Type III secretion systems (T3SS) are nanomachines used by some Gram-negative bacteria to communicate directly with targeted eukaryotic cells. A typical T3SS is comprised of a basal structure (a syringe) that spans the entire bacterial envelope and serves as the anchor for an external needle that possesses a tip complex (TC). The TC recognizes host cell surfaces and, upon sensing contact, inserts the proteins into the host membrane to create the translocon pore. It is through the translocon that effector proteins are injected to alter normal cellular functions. The Shigella flexneri T3SS senses contact with human intestinal cells to inject effector proteins that promote pathogen entry as the first step in causing life threatening bacillary dysentery (shigellosis). Our group was the first to identify the components of the Shigella TC and to work out the events that occur within the TC that lead to induced secretion. That work has evolved into an ongoing investigation of the biochemistry, structure and function of the translocon pore component invasion plasmid antigen B (IpaB) which is anchored to the T3SS needle tip by IpaD. In parallel, we are exploring the structure and function of a large cytoplasmic complex that we propose forms the sorting platform at the base of the envelope-spanning basal body. The sorting platform is essential for effector protein selection and needle assembly, but it remains largely uncharacterized. We are working with other groups to use high throughput cryo-electron tomography to visualize the T3SS of Shigella flexneri in situ so that we can develop mechanistic models of Shigella type III secretion function and activation.
Lyme disease is the most prevalent tick-borne disease in the US with an estimated 300,000 cases per year. The causative agent of the disease is Borrelia burgdorferi (Bb) and is transmitted to humans by the bite of infected ticks. Bb causes a multi-system disorder including neurological complications (neuroborreliosis). Despite appropriate antibiotic treatment, up to 20% of all patients treated for Lyme disease experience Post-Treatment Lyme Disease Syndrome (PTLDS) characterized by fatigue, musculoskeletal pain, and neurocognitive complaints. The total direct medical costs of Lyme disease and PTLDS are estimated to approach $1.3 billion each year. Recently, our laboratory has demonstrated that 1) Bb can be detected in the brains of infected rats after IV infection; 2) Bb can cause neuroinflammatory changes in the brain that recapitulate those seen in human patients and nonhuman primate models; 3) Bb DNA and antigen persist after antibiotic treatment; and 4) antibiotic-killed Bb can induce an inflammatory response in the brain in vivo, and in glia cells in culture, suggesting that dead microorganisms and spirochetal debris that remain after antibiotic treatment can contribute to a sustained Bb-induced neuroinflammatory response in the absence of live microorganisms. We hypothesize that the inflammation and lingering symptoms of neuroborreliosis are due to the persistence of bacterial debris following antibiotic treatment.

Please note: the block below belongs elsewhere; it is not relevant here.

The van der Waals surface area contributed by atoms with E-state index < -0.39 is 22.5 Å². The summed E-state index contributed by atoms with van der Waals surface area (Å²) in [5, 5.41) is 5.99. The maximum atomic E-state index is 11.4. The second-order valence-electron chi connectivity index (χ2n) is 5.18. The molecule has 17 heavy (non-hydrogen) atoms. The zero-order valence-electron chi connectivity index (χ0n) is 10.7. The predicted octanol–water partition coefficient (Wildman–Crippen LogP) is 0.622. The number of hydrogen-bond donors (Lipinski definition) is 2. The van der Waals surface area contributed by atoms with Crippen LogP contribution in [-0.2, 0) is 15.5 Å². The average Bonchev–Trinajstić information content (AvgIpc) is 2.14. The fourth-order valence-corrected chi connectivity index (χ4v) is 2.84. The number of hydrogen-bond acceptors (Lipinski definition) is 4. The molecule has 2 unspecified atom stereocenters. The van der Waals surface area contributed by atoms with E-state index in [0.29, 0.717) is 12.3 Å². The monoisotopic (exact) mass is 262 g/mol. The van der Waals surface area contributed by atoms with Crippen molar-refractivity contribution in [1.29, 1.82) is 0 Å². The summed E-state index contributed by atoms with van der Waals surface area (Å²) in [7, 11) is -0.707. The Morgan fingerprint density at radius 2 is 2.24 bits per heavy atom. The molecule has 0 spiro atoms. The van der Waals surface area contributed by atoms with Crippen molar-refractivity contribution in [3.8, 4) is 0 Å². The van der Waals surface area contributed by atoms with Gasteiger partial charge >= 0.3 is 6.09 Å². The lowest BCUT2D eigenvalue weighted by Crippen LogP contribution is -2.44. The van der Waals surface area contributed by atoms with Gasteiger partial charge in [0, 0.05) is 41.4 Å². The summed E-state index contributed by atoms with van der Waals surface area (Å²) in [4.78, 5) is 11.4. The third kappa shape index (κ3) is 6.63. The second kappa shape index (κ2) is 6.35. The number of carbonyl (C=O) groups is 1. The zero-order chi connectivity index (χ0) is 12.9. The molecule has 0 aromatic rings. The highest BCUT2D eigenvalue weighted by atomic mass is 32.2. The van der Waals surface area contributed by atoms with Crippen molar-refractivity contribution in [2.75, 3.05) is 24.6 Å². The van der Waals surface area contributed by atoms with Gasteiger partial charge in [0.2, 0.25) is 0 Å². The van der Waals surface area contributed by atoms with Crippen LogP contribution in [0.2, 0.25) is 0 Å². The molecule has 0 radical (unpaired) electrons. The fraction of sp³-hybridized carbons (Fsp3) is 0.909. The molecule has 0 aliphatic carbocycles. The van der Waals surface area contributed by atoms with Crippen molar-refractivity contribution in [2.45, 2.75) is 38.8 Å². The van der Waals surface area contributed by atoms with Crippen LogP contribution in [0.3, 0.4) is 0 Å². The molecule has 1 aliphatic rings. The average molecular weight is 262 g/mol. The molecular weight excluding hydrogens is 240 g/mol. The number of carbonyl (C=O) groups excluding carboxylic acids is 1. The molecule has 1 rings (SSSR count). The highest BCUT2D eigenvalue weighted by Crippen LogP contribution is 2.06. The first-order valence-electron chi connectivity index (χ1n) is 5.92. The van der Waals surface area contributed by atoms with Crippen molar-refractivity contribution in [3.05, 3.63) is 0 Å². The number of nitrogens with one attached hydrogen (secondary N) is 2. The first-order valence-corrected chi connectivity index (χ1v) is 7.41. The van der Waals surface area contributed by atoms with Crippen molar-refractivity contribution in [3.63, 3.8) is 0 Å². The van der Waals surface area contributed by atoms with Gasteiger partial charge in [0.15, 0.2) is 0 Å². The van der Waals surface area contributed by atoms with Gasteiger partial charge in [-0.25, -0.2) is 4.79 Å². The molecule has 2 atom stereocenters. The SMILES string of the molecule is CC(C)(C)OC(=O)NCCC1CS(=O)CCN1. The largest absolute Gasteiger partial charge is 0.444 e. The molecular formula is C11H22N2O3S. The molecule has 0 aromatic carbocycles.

Inflammatory disorders can be triggered by overactive immune responses directed against host/self tissues. Indeed, neuroinflammation-associated disorders such as multiple sclerosis and stroke can be triggered and/or exacerbated by overactive immune responses against nervous tissues. It is now evident that not only cognitive disorders, but classic mental diseases such as schizophrenia and depression, are related to neuroinflammation. It is thus remarkable that infection with parasitic helminths (worms) suppresses inflammation in a variety of immune disorders. Ongoing clinical trials using worm egg in patients with multiple sclerosis are showing promising results. Hence, an understanding of helminth immunoregulatory mechanisms is likely to have enormous impact on novel strategies against inflammatory disorders. In this light, the regulation of inflammatory responses is mainly mediated via the innate immune system through myeloid antigen-presenting cells (APC) such as macrophages (MΦ) and microglia (MG). The functional phenotypes of MG and MΦ vary in response to external stimuli these cells receive through a wide variety of surface receptors. It is thought that worms or their products induce alternatively activated macrophages (AAM) that dampen inflammation and promotes wound healing and tissue repair. In contrast to the classically activation phenotype, alternatively activated MΦ (AA-MΦ) and MG (AA-MG) have the capacity to dampen host inflammatory responses and promote wound healing and tissue repair in certain chronic neuroinflammation-related diseases, as we and others have documented. Our studies using a mouse model of neurocysticercosis (NCC) demonstrated that AAMs are essential in containing neuropathology and disease severity.